For more information on Hawktoberfest, contact Pine Mountain State Resort Park at (800) 325-1712. For additional details about Raptor Rhapsody, contact Cumberland Gap National Historical Park at (606) 248-2817.
With October just around the corner, worldwide fans of rapidly moving water are flocking to Appalachia to run legendary whitewater gems like the Gauley, the Youghiogheny (the “yok”), and eastern Kentucky”s Russell Fork. It’s the fall whitewater season making Elkhorn City a whitewater junkie’s mecca the first four weekends of October.
The Russell Fork cut the great Breaks of the Big Sandy canyon a few years back which now holds one of the most spectacular class IV-V kayaking runs in the world. It runs naturally most of the year, but is enhanced by drawdown releases from the Flanagan Reservoir on the Pound River in October. Thousands of kayakers, canoists and rafters will venture down one or all of three distinct sections this month.
The most famous is the gorge–four and a half miles of class IV-V rapids, averaging 180 feet of elevation drop per mile. Expert boaters from around the world will drop into rapids with names like Tower Falls, Fist, Maze, El Horrendo and the Box. The streambed is a combination of rock choked ledges and sandstone slides. Undercut rocks and seives lurk in every rapid. It is simultaneously terrifying, awe inspiring and naturally magnificent. The Breaks canyon is best viewed from the bottom and looking up at it’s high cliffs. It is a hiker and boater’s paradise. The run is for experts only, but it’s not unusual to see 50 or more onlookers at El Horrendo who have hiked in.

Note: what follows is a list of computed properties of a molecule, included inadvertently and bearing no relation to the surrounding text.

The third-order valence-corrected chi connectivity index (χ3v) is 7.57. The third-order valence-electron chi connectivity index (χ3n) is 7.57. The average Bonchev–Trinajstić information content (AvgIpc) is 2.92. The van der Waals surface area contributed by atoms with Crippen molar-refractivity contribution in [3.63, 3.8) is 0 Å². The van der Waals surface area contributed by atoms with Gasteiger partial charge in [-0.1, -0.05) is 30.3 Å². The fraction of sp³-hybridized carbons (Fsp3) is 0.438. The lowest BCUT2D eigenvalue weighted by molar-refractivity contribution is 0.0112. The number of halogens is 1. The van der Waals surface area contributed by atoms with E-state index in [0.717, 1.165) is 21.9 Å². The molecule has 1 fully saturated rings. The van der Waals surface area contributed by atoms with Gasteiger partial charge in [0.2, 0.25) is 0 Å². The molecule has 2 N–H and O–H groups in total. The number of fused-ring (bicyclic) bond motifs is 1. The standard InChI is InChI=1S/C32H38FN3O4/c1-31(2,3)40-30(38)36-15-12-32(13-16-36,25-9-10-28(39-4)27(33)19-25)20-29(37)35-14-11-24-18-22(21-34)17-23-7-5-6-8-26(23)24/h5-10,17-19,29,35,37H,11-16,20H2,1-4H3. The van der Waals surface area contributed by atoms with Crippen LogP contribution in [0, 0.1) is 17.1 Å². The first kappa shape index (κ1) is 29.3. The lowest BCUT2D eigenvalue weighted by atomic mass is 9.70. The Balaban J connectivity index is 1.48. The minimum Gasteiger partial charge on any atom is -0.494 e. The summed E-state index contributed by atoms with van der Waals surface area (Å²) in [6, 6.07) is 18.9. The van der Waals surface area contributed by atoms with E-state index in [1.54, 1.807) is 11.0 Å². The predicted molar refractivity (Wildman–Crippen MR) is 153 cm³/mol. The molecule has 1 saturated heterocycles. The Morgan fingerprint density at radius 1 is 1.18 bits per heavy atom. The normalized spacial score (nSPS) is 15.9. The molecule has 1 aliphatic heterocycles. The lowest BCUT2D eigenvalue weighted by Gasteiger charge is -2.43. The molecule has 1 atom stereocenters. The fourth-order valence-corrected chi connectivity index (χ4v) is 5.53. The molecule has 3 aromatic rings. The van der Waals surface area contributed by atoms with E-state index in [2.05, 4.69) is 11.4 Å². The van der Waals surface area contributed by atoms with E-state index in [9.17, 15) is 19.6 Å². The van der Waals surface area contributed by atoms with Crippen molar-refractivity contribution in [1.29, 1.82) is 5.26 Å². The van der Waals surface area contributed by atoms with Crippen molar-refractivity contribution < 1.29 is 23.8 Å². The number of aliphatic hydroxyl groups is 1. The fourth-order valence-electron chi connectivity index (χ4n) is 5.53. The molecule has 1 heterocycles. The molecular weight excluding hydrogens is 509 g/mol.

While many run the gorge, even more boaters run the upper and lower sections of the Russell Fork during release season. Upstream of the gorge is 3-4 miles of excellent class II-IV and downstream is 2 miles of class II-III running into Elkhorn City. The upper is great for intermediate solo boaters while the lower is good for those just cutting their teeth. Several commercial raft companies offer runs down the upper and lower sections that would be good for first timers.
Elkhorn City will host several events around the season, beginning with the Russell Fork Free for All, an anything that floats type mass start “race” down the lower section ending in town. This is just one part of our annual whitewater festival, the Russell Fork Rendezvous, which is October 1-3 this year. The annual paddler’s appreciation cookout is October 9 at Carson Island.